Republican U.S. Rep. Renee Ellmers a liberal? Who knew?
The congresswoman from Dunn, who is serving her second term representing the state’s 2nd Congressional District, is on the list of Republicans that the limited government, low-tax group Club for Growth wants out.
The Club for Growth has Ellmers on its PrimaryMyCongressman website, where people are supposed to suggest primary opponents for Republicans elected to Congress scoring below 70 percent on the Club’s scorecard. The site criticizes Ellmers for siding with House GOP leadership too often.
Tagging Ellmers as a Republican In Name Only or RINO seems to conflict with a recent National Journal assessment, which said she was the 43rd-most conservative U.S. House member. The National Journal scored her as more conservative than Republican House colleagues Virginia Foxx, Patrick McHenry, Howard Coble and Walter Jones.
Ellmers easily survived a primary last year on her way to winning a re-election.
Hospitals overcharged prison system
A state audit found the Department of Public Safety spent too much on inmate care because hospitals overcharged the prison system.
The audit looked at the 10 largest hospital claims during the 12 months that ended June 30, 2012, and found that half overbilled the state. The amount paid for the 10 claims came to about $1 million. The Division of Adult Correction paid about $105,000 too much.
Because the audit was limited to 10 claims, the results cannot be used to draw conclusions about the 893 hospital claims the Division of Adult Correction reported it paid, the audit said.
The audit recommends the division try to get the money back and hire a professional audit firm. In its response, the Public Safety Department said it is looking to hire a claims management contractor to prevent overpayments.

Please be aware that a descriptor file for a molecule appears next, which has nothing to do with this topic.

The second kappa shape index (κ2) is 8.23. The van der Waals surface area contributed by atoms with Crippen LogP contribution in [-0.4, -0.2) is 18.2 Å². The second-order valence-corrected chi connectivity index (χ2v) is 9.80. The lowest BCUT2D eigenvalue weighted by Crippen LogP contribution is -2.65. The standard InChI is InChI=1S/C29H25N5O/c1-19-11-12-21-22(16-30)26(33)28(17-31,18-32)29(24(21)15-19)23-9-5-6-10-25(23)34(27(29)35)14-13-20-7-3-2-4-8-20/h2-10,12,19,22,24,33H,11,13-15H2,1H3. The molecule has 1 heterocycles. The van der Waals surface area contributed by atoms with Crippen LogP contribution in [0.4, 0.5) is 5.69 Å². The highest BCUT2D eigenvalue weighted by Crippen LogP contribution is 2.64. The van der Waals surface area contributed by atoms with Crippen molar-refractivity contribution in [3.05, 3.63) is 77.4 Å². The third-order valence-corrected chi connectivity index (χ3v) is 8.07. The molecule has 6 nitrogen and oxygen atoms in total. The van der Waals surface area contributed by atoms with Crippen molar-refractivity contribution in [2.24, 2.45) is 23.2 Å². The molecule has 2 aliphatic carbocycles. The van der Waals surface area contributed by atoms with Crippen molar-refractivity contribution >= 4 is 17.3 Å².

McCrory makes pick for Utilities Commission
Gov. Pat McCrory made his first appointment to the influential N.C. Utilities Commission, picking an engineer with a background in heavy industry who works for a global company that makes products for the defense, oil and gas, mining and electric industries.
McCrory’s pick, Don M. Bailey of Union County, is the primary energy engineer at ATI Allvac, a specialty metals producer in Monroe and part of a Pittsburgh conglomerate with 11,200 employees worldwide and $5 billion in sales last year.
Bailey’s nomination requires approval from the state legislature to become effective.
The seven-member utilities commission has one vacancy and will have two more in July. The commissioners are paid about $125,000 a year; the chairman close to $140,000.
The utilities commission is reviewing rate-increase requests by Progress Energy and Duke Energy, and also oversees rates and service of natural gas utilities, phone companies, moving companies, transportation ferries, and private sewer-and-water companies.
Some activist groups have urged McCrory, who worked 29 years for Charlotte-based Duke Energy, to recuse himself from making appointments to the commission.
Retirement pays well for ex-lawmakers
It pays to be a legislative leader – even when you’re gone. Or out of prison.
Former leaders head the list of those receiving pensions under North Carolina’s Legislative Retirement System.
At the top of the list: former Democratic House Speaker Jim Black of Matthews, who served time in prison for corruption. He gets $3,607 a month, according to the state Treasurer’s office.
His predecessor, Republican Harold Brubaker of Asheboro, gets $3,444 a month to supplement his income as a lobbyist.
Not all pensions are as generous. Former Gov. Jim Holshouser and Irwin Belk of Charlotte, an heir to the department store fortune, served in the General Assembly. Each gets $100 a month.
Staff writers Lynn Bonner and John Murawski, and Jim Morrill of The Charlotte Observer.
Send tips to firstname.lastname@example.org.